17 Practice learning placements are a compulsory part of the social work degree and are hugely important in developing the skills of student social workers. The minimum requirement is 200 days total over the course of the degree (not all in the final placement). Placements have to provide the opportunity to undertake statutory tasks and provide two separate client group settings. It puts a demand on employers for good quality placements which is greater than ever before. The practice placement system is a continuing challenge - as it was under the old diploma system - but CWDC and SfC are working to develop improvements.


18 The GSCC has developed a framework of qualifications for social workers to extend and develop their skills and understanding after their initial qualification. This post-qualifying (PQ) framework has qualifications at three levels - specialist, higher specialist and advanced - in different specialities including one for work with children and young people. It is too early to assess the level of take-up of PQ qualifications, but there are more PQ courses in Children and Families Social Work than any other area under the new framework which was introduced in 1997. There is some funding to support social workers to do the qualifications but it is limited. Arguably, the current pay and career framework does not provide a large incentive to social workers to take further qualifications but there is evidence that there is a real demand for good training opportunities.


Improving workforce planning


19 There is no single main employer for social workers although most new social workers go into local government employment. At UK level the sector skills body Skills for Care and Development (SfCD) takes the lead, whilst, in England, two bodies share the responsibility. They are the Children's Workforce Development Council - for social workers working with children and young people - and Skills for Care - in respect of social workers working with adults. There was a unified sector skills strategy drawn up in 2001 by the predecessor sector skills body, TOPSS, but the two new bodies are now working on separate workforce development plans. The support of the relevant government departments for CWDC and SfC will be crucial in bringing together the various and varied employer interests so that workforce planning can be better managed.


Better qualifications for care workers, particularly workers in children's residential care


20 GSCC has recommended to Government that, when the social care register is opened to the wider social care workforce - and particularly to those working in children's residential care - a requirement is made that these workers are trained to NVQ level 3. Existing National Minimum Standards have included qualifications requirements for staff in relevant settings but these have not been widely met. Many employees continue to have qualifications at a level which does not guarantee that children in residential care are receiving the skilled support they need.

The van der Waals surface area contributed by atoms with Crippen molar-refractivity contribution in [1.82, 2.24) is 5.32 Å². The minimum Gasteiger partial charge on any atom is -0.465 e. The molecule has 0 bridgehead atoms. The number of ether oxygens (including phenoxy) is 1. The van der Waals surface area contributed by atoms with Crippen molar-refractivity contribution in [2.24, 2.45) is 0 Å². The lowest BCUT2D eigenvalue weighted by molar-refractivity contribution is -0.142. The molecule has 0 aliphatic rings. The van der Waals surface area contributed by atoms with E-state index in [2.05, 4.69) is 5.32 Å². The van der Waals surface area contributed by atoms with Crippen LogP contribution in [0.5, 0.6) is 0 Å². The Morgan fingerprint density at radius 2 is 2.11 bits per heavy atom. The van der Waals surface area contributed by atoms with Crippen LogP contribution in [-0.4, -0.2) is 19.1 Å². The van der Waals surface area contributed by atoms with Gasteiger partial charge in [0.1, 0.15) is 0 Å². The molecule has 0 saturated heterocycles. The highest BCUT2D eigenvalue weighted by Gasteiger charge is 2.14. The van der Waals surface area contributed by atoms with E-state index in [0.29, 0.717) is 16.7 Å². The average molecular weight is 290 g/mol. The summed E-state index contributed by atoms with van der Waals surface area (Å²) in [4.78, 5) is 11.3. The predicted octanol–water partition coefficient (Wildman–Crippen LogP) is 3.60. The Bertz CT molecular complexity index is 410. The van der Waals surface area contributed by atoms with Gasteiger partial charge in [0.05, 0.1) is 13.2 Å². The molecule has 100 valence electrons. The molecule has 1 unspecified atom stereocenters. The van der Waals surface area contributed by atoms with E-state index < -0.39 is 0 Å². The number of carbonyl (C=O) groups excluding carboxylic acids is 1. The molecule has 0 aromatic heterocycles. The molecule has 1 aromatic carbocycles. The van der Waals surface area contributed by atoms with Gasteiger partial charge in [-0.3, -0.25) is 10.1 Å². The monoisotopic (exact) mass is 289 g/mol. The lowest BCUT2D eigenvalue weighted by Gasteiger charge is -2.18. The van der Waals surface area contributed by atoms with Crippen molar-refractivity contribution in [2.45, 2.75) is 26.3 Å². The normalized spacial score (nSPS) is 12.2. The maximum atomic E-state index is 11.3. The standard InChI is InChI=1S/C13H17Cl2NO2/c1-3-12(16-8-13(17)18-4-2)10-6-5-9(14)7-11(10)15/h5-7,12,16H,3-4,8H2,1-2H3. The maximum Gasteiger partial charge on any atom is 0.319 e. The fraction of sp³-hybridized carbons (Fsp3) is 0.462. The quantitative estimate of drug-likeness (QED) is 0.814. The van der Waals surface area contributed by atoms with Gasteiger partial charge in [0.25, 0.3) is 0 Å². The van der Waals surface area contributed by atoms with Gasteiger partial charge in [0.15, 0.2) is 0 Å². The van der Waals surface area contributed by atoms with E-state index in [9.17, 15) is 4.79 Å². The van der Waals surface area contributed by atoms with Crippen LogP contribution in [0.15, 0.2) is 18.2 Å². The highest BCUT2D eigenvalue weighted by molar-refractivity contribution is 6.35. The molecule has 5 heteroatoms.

21 GSCC recommends that the best way to enforce this level of qualification would be through registration. This could put a requirement on individuals seeking registration to have, or to be working towards, a particular level of qualification and on employers to ensure that they employ, for particular activities, staff who are qualified and registered.



The contribution that social work practices may make


22 GSCC welcomes the provision for pilots of social work practices in the Children and Young Persons' Bill so that the benefits to children and young people can be evaluated prior to wider roll out. The GSCC has an interest in how the roles and tasks of social workers in care planning and in the delivery and implementation of care plans will be exercised in the context of social work practices. We are also interested in any new opportunities this brings to allow social workers and others to undertake more direct work with children and young people. We understand that, in practices, registered social workers are likely to engage both in direct delivery of services and also in supervising arrangements for delivery. We welcome the emphasis on registration and we agree that social workers must continue to play a vital role in ensuring that the statutory duties for children and young people are carried out in full and to the highest standard.


A role for Social Pedagogy


23 Many aspects of the social pedagogue approach are already reflected in social work degree courses. There are social workers in England already using the skills and methods associated with the social pedagogy approach as practiced in some other European countries. The issue is more around the design of service delivery in children's residential care and the level of funding required. However, we are very keen to support the planned pilots in children's residential care and to learn from them.


June 2008

[1] Skills for Care Annual Workforce Report 2008. Percentages based on vacancy rates for 'field social workers', 2001 - 06.

[2] Based on the draft of the 'Evaluation of the New Social Work Degree Qualification in England', commissioned by the Department of Health, 2004-07. The full report is yet to be published.